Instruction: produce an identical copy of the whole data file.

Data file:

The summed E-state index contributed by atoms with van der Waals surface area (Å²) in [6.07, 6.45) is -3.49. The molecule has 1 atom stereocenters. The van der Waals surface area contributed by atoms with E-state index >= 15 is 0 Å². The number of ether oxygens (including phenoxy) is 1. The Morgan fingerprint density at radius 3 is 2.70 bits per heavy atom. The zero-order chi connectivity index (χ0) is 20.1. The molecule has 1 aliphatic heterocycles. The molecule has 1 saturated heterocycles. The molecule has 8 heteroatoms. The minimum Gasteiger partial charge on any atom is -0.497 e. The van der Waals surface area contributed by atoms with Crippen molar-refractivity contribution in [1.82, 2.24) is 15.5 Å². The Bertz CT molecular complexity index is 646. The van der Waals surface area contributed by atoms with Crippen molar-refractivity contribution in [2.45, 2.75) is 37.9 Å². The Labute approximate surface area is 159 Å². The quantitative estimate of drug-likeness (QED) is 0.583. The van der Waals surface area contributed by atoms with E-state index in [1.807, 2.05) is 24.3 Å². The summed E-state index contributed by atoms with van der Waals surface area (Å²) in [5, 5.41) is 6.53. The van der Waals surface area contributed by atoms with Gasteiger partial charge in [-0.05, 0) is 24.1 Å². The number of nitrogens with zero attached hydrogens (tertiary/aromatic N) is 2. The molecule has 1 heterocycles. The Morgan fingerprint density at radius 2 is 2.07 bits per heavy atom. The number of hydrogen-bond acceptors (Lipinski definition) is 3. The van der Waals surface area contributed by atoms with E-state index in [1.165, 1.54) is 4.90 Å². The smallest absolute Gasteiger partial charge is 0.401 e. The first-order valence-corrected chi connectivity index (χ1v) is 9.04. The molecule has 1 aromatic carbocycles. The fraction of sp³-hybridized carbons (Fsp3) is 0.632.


The summed E-state index contributed by atoms with van der Waals surface area (Å²) in [6.07, 6.45) is -3.49. The molecule has 1 atom stereocenters. The van der Waals surface area contributed by atoms with E-state index >= 15 is 0 Å². The number of ether oxygens (including phenoxy) is 1. The Morgan fingerprint density at radius 3 is 2.70 bits per heavy atom. The zero-order chi connectivity index (χ0) is 20.1. The molecule has 1 aliphatic heterocycles. The molecule has 1 saturated heterocycles. The molecule has 8 heteroatoms. The minimum Gasteiger partial charge on any atom is -0.497 e. The van der Waals surface area contributed by atoms with Crippen molar-refractivity contribution in [1.82, 2.24) is 15.5 Å². The Bertz CT molecular complexity index is 646. The van der Waals surface area contributed by atoms with Crippen molar-refractivity contribution in [2.45, 2.75) is 37.9 Å². The Labute approximate surface area is 159 Å². The quantitative estimate of drug-likeness (QED) is 0.583. The van der Waals surface area contributed by atoms with E-state index in [1.807, 2.05) is 24.3 Å². The summed E-state index contributed by atoms with van der Waals surface area (Å²) in [5, 5.41) is 6.53. The van der Waals surface area contributed by atoms with Gasteiger partial charge in [-0.05, 0) is 24.1 Å². The number of nitrogens with zero attached hydrogens (tertiary/aromatic N) is 2. The molecule has 1 heterocycles. The Morgan fingerprint density at radius 2 is 2.07 bits per heavy atom. The number of hydrogen-bond acceptors (Lipinski definition) is 3. The van der Waals surface area contributed by atoms with E-state index in [1.165, 1.54) is 4.90 Å². The smallest absolute Gasteiger partial charge is 0.401 e. The first-order valence-corrected chi connectivity index (χ1v) is 9.04. The molecule has 1 aromatic carbocycles. The fraction of sp³-hybridized carbons (Fsp3) is 0.632.